Are you preparing for a panel interview and feeling overwhelmed by the prospect of facing multiple interviewers at once? Wondering what to expect, what questions may be asked, and who typically participates? Panel interviews are a unique format that can be nerve-wracking but with the right understanding and preparation, you can confidently navigate this process.
This article will demystify panel interviews by providing insights into what to expect, the types of questions commonly asked, and tips to ensure that you’re successful in the process.
Know Who’s Firing Questions at You
Typically, your panel of interviewers will represent multiple areas of the company, so each representative will consider you through a different lens. For example, if you’re interviewing at a tech company for a project management role, your panel might include the department manager (your potential direct supervisor), an HR manager, and team leads from the engineering and marketing departments, whose teams you’d work with on a daily basis.
Because your interviewers come from different backgrounds and roles, each one will consider your resume and responses differently. The department manager might be most interested in your project management background, while the engineering supervisor probably wants to hear about your technical experience.
Study Potential Questions
When you know who will be interviewing you, you can brainstorm the types of questions they might ask. These questions often relate to their role at the company and how you would interact with it. For example, if one of the panelists runs the marketing department, you can expect questions about how your role would support marketing efforts at the company. Or they may ask about what experience you have collaborating with marketing professionals.
Panel interviews also often include situational or behavioral questions that assess how you would perform the role’s responsibilities and fit into the organization. These questions often ask how you have handled specific work situations in the past, which you can use to demonstrate how you would perform in the new role.
Engage with All Panel Members Equally
A common mistake panel interviewees make is only addressing the most senior person in the room. Just because a hiring manager leads the discussion, it doesn’t mean you should focus your responses solely on her. One of the best ways to show off your collaborative abilities is to involve every interviewer with every response you give. This can be as simple as ensuring that you give each panelist an equal amount of eye contact, even if it’s not their question you’re answering.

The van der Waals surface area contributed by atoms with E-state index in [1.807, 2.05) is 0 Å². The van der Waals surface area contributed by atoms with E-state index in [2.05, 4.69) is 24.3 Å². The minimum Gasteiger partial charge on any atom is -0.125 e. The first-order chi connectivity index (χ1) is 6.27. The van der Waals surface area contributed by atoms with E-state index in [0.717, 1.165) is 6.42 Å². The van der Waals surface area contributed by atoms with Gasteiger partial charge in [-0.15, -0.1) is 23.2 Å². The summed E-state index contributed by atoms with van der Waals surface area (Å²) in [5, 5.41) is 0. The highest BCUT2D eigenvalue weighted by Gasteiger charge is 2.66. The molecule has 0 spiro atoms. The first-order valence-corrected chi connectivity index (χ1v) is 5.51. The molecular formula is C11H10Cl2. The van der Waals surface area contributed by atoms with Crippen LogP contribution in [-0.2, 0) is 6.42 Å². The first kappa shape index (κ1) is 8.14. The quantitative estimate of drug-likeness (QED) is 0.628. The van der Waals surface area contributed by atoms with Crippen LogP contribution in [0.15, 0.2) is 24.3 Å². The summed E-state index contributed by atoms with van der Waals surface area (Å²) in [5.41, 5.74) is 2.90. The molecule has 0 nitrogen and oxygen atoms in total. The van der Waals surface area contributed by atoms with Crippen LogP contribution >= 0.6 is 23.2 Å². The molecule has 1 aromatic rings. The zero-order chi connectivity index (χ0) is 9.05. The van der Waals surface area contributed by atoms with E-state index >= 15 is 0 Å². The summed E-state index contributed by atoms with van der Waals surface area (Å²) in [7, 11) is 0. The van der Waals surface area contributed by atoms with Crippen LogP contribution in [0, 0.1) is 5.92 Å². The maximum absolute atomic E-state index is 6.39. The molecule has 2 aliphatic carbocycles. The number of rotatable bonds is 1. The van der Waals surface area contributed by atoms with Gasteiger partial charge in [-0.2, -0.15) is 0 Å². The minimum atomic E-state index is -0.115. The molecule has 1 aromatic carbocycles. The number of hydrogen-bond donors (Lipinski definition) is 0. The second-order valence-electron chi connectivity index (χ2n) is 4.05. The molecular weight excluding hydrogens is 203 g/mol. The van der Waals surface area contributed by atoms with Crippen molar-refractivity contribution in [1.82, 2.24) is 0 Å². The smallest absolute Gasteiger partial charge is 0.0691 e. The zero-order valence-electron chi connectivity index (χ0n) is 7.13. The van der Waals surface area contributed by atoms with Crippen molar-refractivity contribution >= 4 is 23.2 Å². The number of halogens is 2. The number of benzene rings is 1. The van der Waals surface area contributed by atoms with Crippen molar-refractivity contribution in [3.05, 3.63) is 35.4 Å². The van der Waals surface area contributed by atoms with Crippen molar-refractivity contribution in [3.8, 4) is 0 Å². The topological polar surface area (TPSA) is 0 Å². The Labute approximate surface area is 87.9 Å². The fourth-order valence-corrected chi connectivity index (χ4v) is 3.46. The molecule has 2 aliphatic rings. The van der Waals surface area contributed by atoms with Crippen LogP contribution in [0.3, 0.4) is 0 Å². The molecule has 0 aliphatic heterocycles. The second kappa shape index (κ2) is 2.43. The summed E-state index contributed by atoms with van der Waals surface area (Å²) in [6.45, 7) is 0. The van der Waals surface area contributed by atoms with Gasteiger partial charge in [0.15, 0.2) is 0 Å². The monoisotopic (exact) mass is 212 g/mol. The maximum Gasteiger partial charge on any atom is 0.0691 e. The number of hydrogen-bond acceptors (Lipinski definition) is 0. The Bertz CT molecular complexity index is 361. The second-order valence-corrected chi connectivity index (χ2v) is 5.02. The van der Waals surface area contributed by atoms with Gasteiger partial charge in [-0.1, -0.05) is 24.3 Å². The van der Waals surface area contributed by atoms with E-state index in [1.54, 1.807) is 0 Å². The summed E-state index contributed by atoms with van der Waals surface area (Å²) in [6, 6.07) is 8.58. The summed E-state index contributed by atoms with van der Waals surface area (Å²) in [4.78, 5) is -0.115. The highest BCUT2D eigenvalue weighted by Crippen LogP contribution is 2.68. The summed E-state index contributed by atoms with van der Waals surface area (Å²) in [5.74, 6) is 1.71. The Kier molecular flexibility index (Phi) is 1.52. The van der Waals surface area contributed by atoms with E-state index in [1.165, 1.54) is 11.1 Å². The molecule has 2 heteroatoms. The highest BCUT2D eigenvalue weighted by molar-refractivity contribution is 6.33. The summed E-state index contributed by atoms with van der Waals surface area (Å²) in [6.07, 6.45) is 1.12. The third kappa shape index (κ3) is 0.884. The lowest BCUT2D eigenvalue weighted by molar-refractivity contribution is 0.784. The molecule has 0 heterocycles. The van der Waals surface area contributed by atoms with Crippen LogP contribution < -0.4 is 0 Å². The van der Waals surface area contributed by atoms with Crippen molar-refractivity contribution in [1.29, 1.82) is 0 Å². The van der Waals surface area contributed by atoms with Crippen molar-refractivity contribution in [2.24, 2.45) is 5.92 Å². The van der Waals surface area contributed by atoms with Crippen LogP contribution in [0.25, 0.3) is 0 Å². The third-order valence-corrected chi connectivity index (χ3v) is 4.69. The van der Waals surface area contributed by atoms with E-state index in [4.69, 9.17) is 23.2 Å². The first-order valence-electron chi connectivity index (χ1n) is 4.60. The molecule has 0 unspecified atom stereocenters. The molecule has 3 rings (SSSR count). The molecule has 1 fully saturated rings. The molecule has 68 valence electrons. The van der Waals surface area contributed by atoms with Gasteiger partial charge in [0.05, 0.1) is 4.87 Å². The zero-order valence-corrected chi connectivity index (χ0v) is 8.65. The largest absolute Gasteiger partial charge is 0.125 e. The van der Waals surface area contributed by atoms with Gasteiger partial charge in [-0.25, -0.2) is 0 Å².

Prepare for a Variety of Question Types
It’s crucial to prepare for a variety of question types in a panel interview. Research the job description, the organization, and industry trends to anticipate potential questions. Practice answering questions using the STAR (Situation, Task, Action, Result) method to structure your responses effectively. Be specific, provide examples, and highlight your skills and achievements.
Take your time to understand the question, think before answering, and be concise and clear in your responses. Use relevant examples from your experiences to support your answers and showcase your skills and fit for the position.
Bring Enough Materials for Everyone
It’s likely that all the panelists will already have your resume on hand, but it can’t hurt to bring enough copies to hand out. Make sure to use an attractive and professional resume template for easy readability. Bring a stack of business cards and any other documents you feel might be relevant during the interview.
Pay Attention to Your Body Language
The most significant element of your body language to keep in mind is eye contact. It’s easy to remember this tip in a traditional, one-on-one interview, but panel interviews can fluster even the most seasoned interview veteran.
Practice Your Answers
You may want to develop a list of potential questions, then start drafting and practicing your responses. Review your resume and job posting to ensure you know which relevant qualifications and accomplishments you want to mention during the conversation. Tailor your answers to the role and demonstrate how your abilities will help the team meet its goals.
Build Connections with the Interviewers
Treat your interview as a conversation rather than a question-and-answer session. To do this, you can build rapport and make connections with the interviewers. Your responses also need to address each person’s concerns or needs.
Ready to learn more about panel interviews and how to ace it? Grab our free guide: 10 Interview Myths Debunked. Learn how to navigate through your options and discover opportunities you didn’t even know were possible.
“By utilizing DCC exercise, the result was a reinvigorated team. The DCC program reminded each team member of their own competencies and importance of their contribution. The program also allowed the team to acknowledge the strengths of their teammates.”
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